Abstract: We present results of an all-sky search for continuous gravitational waves which can be produced by spinning neutron stars with an asymmetry around their rotation axis, using data from the third observing run of the Advanced LIGO and Advanced Virgo detectors. Four different analysis methods are used to search in a gravitational-wave frequency band from 10 to 2048 Hz and a first frequency derivative from −10⁻⁸ to 10⁻⁹ Hz/s. No statistically significant periodic gravitational-wave signal is observed by any of the four searches. As a result, upper limits on the gravitational-wave strain amplitude h₀ are calculated. The best upper limits are obtained in the frequency range of 100 to 200 Hz and they are ∼1.1 × 10⁻²⁵ at 95% confidence level. The minimum upper limit of 1.10 × 10⁻²⁵ is achieved at a frequency 111.5 Hz. We also place constraints on the rates and abundances of nearby planetary- and asteroid-mass primordial black holes that could give rise to continuous gravitational-wave signals.
Description: Published 28 November 20222022-01-01T00:00:00ZLithium niobate photonics: Unlocking the electromagnetic spectrumBoes, A.Chang, L.Langrock, C.Yu, M.Zhang, M.Lin, Q.Lončar, M.Fejer, M.Bowers, J.Mitchell, A.https://hdl.handle.net/2440/1376782023-03-22T01:27:02Z2023-01-01T00:00:00ZTitle: Lithium niobate photonics: Unlocking the electromagnetic spectrum
Author: Boes, A.; Chang, L.; Langrock, C.; Yu, M.; Zhang, M.; Lin, Q.; Lončar, M.; Fejer, M.; Bowers, J.; Mitchell, A.
Abstract: Lithium niobate (LN), first synthesized 70 years ago, has been widely used in diverse applications ranging from communications to quantum optics. These high-volume commercial applications have provided the economic means to establish a mature manufacturing and processing industry for high-quality LN crystals and wafers. Breakthrough science demonstrations to commercial products have been achieved owing to the ability of LN to generate and manipulate electromagnetic waves across a broad spectrum, from microwave to ultraviolet frequencies. Here, we provide a high-level Review of the history of LN as an optical material, its different photonic platforms, engineering concepts, spectral coverage, and essential applications before providing an outlook for the future of LN.2023-01-01T00:00:00ZRidge waveguide couplers with leaky mode resonator-like wavelength responsesSchoenhardt, S.Boes, A.Nguyen, T.G.Mitchell, A.https://hdl.handle.net/2440/1376112023-03-27T03:14:33Z2023-01-01T00:00:00ZTitle: Ridge waveguide couplers with leaky mode resonator-like wavelength responses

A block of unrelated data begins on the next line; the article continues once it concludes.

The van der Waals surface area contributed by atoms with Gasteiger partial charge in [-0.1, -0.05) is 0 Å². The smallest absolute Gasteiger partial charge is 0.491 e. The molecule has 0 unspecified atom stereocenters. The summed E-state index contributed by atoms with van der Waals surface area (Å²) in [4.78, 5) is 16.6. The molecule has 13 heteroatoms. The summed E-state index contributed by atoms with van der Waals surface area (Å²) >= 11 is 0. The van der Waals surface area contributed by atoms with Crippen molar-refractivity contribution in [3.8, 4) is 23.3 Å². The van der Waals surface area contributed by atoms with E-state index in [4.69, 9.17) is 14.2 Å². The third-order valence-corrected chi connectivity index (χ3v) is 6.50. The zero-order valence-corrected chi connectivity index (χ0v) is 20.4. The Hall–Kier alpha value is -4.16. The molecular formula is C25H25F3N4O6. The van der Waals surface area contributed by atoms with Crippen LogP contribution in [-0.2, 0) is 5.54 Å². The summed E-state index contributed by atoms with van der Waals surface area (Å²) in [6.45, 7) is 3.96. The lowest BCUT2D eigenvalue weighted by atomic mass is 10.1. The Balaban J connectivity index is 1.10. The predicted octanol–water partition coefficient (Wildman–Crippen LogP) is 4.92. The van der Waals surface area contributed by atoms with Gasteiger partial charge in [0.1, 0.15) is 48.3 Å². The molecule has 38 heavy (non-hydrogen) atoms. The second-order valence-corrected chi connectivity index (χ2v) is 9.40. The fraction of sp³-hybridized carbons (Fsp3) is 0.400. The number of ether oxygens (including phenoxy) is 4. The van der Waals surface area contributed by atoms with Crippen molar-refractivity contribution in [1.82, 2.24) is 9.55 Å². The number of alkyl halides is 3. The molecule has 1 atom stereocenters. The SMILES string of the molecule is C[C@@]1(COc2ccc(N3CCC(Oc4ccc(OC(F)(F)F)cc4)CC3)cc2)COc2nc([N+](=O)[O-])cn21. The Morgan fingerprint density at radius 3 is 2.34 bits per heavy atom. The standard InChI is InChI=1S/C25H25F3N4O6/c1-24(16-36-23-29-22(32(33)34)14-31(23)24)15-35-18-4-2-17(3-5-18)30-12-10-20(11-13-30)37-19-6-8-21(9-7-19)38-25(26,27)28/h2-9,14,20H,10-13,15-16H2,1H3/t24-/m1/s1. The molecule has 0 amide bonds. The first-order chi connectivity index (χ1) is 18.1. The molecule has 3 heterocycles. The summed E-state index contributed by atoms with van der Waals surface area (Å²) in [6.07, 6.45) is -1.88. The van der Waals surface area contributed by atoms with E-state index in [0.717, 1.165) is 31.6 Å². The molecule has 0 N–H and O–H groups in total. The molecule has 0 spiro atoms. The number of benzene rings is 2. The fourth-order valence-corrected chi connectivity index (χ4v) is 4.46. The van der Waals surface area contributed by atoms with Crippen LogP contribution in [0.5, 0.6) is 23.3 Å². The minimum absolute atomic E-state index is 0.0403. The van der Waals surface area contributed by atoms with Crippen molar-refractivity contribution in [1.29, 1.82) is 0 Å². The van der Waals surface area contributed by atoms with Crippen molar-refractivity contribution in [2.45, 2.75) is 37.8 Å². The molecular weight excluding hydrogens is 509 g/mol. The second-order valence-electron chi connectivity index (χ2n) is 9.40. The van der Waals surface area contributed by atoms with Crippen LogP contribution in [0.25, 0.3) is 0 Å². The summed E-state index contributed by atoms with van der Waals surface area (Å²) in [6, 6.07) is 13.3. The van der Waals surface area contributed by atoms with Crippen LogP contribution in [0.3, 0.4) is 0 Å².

Author: Schoenhardt, S.; Boes, A.; Nguyen, T.G.; Mitchell, A.
Abstract: Integrated photonic resonators based on bound states in the continuum (BICs) on the silicon-on-insulator (SOI) platform have the potential for novel, mass-manufacturable resonant devices. While the nature of BIC-based ridge resonators requires the resonators to be extended in the (axial) propagation direction of the resonant mode, the requirement for excitation from the quasi-continuum extends the resonator structures also in the lateral dimensions, resulting in large device footprints. To overcome this footprint requirement, we investigate the translation of BIC-based ridge resonators into a guided mode system with finite lateral dimensions. We draw analogies between the resulting waveguide system and the BIC-based resonators and numerically demonstrate that, analog to the BIC-based resonators, such a waveguide system can exhibit spectrally narrow-band inversion of its transmissive behavior.2023-01-01T00:00:00Z